In response to my posted resource, Professor David Wicks, asked if I was familiar with another online IEP system entitled, Goalbook. Following the link he provided, https://goalbookapp.com/goals/goals, I watched a sample video of the program in action and was impressed with what I saw. Just this week, however, the decision in my district was finalized and Goalview has been selected. As I have begun to investigate the Goalview software, I have learned that some of the positive aspects include autotext and drop-down menus throughout the program, multiple goal bank options, and a variety of use-friendly printing features. I am encouraged by a remark from one of my friends who served on the selection committee that she does not think that the learning curve will be too steep. Additionally, our new assistant principal used Goalview in her previous district and has very favorable comments about its use and functionality.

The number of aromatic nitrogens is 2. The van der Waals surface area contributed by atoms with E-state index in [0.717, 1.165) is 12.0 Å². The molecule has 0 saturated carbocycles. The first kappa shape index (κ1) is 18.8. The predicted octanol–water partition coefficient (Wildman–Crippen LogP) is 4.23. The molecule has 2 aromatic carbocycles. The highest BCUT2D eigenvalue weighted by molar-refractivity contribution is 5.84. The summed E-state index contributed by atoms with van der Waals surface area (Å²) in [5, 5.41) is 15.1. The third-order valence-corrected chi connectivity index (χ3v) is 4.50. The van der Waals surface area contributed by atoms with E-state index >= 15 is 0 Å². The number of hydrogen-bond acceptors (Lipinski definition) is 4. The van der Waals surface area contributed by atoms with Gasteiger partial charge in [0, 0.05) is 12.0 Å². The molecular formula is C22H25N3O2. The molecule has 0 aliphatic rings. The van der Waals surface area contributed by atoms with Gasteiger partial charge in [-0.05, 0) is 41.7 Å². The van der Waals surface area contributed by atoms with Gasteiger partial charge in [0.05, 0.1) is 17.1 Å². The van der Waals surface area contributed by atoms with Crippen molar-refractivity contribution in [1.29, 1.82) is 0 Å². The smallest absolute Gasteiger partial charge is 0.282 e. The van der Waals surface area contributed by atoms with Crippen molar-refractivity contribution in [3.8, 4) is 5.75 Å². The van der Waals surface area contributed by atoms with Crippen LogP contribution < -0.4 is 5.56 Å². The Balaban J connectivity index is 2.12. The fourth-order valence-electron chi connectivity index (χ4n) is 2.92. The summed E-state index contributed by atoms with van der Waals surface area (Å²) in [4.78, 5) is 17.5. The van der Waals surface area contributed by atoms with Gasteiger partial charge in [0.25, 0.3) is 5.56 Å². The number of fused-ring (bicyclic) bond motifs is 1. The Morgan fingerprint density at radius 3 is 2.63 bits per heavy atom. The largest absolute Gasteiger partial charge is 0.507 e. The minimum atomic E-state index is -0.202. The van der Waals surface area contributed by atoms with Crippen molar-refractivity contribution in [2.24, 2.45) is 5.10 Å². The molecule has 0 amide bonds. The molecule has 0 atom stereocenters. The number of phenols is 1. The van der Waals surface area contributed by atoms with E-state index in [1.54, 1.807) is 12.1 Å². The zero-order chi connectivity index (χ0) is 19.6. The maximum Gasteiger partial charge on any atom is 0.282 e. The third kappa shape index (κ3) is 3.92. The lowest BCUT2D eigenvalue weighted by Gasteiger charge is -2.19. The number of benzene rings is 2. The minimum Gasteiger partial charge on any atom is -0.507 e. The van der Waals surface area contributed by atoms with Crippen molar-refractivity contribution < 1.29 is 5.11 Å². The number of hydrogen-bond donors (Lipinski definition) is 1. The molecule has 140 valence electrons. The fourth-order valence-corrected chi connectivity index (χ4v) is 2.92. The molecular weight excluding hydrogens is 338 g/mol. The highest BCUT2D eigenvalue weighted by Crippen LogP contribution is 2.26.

Throughout Module 3, I found myself drawn to posts referencing organizational tools for teachers, however, I noted that again this week I was becoming overwhelmed by the volume of available resources. I would click on a site, and sometimes sign up for free access, then after spending a considerable amount of time experimenting with the digital tool, I would find that some feature was not as user-friendly as I had hoped. In one of our readings, the need to be discerning was especially noted by author, Louise Starkey. In her article, Evaluating learning in the 21st century: a digital age, Starkey shares, “Relatively quick access to a wide range of information means that the user needs the ability to critically evaluate the validity and relative value of information accessed (2011, p. 6).